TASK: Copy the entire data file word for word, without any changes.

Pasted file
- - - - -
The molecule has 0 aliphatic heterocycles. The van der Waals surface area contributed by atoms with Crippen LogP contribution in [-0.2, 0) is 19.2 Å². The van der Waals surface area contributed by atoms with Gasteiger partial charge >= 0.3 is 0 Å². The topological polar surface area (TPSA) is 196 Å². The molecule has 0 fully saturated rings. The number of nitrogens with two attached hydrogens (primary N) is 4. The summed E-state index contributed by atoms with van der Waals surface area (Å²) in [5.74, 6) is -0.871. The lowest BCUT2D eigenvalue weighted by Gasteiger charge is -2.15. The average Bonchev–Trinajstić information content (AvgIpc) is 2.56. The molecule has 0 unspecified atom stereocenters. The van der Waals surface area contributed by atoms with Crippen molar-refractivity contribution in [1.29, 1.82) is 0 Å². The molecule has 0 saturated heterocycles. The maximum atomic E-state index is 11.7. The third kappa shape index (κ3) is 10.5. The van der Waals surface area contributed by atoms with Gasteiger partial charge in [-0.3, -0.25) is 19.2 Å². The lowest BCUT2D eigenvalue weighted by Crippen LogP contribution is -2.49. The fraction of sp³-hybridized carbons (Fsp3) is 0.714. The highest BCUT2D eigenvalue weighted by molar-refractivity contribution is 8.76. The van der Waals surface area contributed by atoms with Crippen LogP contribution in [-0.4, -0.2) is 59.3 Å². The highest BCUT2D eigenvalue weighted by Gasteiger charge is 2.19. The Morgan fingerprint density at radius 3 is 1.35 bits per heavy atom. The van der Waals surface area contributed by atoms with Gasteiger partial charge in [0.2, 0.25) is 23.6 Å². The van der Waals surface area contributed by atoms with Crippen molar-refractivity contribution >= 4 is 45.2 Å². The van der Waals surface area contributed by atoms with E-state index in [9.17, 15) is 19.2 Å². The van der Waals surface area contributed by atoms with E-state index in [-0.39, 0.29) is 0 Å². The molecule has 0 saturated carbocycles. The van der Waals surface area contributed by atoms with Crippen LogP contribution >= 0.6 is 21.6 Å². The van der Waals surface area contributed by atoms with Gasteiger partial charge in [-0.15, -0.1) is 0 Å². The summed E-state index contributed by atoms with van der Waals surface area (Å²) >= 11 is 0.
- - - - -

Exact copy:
The molecule has 0 aliphatic heterocycles. The van der Waals surface area contributed by atoms with Crippen LogP contribution in [-0.2, 0) is 19.2 Å². The van der Waals surface area contributed by atoms with Gasteiger partial charge >= 0.3 is 0 Å². The topological polar surface area (TPSA) is 196 Å². The molecule has 0 fully saturated rings. The number of nitrogens with two attached hydrogens (primary N) is 4. The summed E-state index contributed by atoms with van der Waals surface area (Å²) in [5.74, 6) is -0.871. The lowest BCUT2D eigenvalue weighted by Gasteiger charge is -2.15. The average Bonchev–Trinajstić information content (AvgIpc) is 2.56. The molecule has 0 unspecified atom stereocenters. The van der Waals surface area contributed by atoms with Crippen molar-refractivity contribution in [1.29, 1.82) is 0 Å². The molecule has 0 saturated heterocycles. The maximum atomic E-state index is 11.7. The third kappa shape index (κ3) is 10.5. The van der Waals surface area contributed by atoms with Gasteiger partial charge in [-0.3, -0.25) is 19.2 Å². The lowest BCUT2D eigenvalue weighted by Crippen LogP contribution is -2.49. The fraction of sp³-hybridized carbons (Fsp3) is 0.714. The highest BCUT2D eigenvalue weighted by molar-refractivity contribution is 8.76. The van der Waals surface area contributed by atoms with Crippen LogP contribution in [-0.4, -0.2) is 59.3 Å². The highest BCUT2D eigenvalue weighted by Gasteiger charge is 2.19. The Morgan fingerprint density at radius 3 is 1.35 bits per heavy atom. The van der Waals surface area contributed by atoms with Gasteiger partial charge in [0.2, 0.25) is 23.6 Å². The van der Waals surface area contributed by atoms with Crippen molar-refractivity contribution >= 4 is 45.2 Å². The van der Waals surface area contributed by atoms with E-state index in [9.17, 15) is 19.2 Å². The van der Waals surface area contributed by atoms with E-state index in [-0.39, 0.29) is 0 Å². The molecule has 0 saturated carbocycles. The van der Waals surface area contributed by atoms with Crippen LogP contribution >= 0.6 is 21.6 Å². The van der Waals surface area contributed by atoms with Gasteiger partial charge in [-0.15, -0.1) is 0 Å². The summed E-state index contributed by atoms with van der Waals surface area (Å²) >= 11 is 0.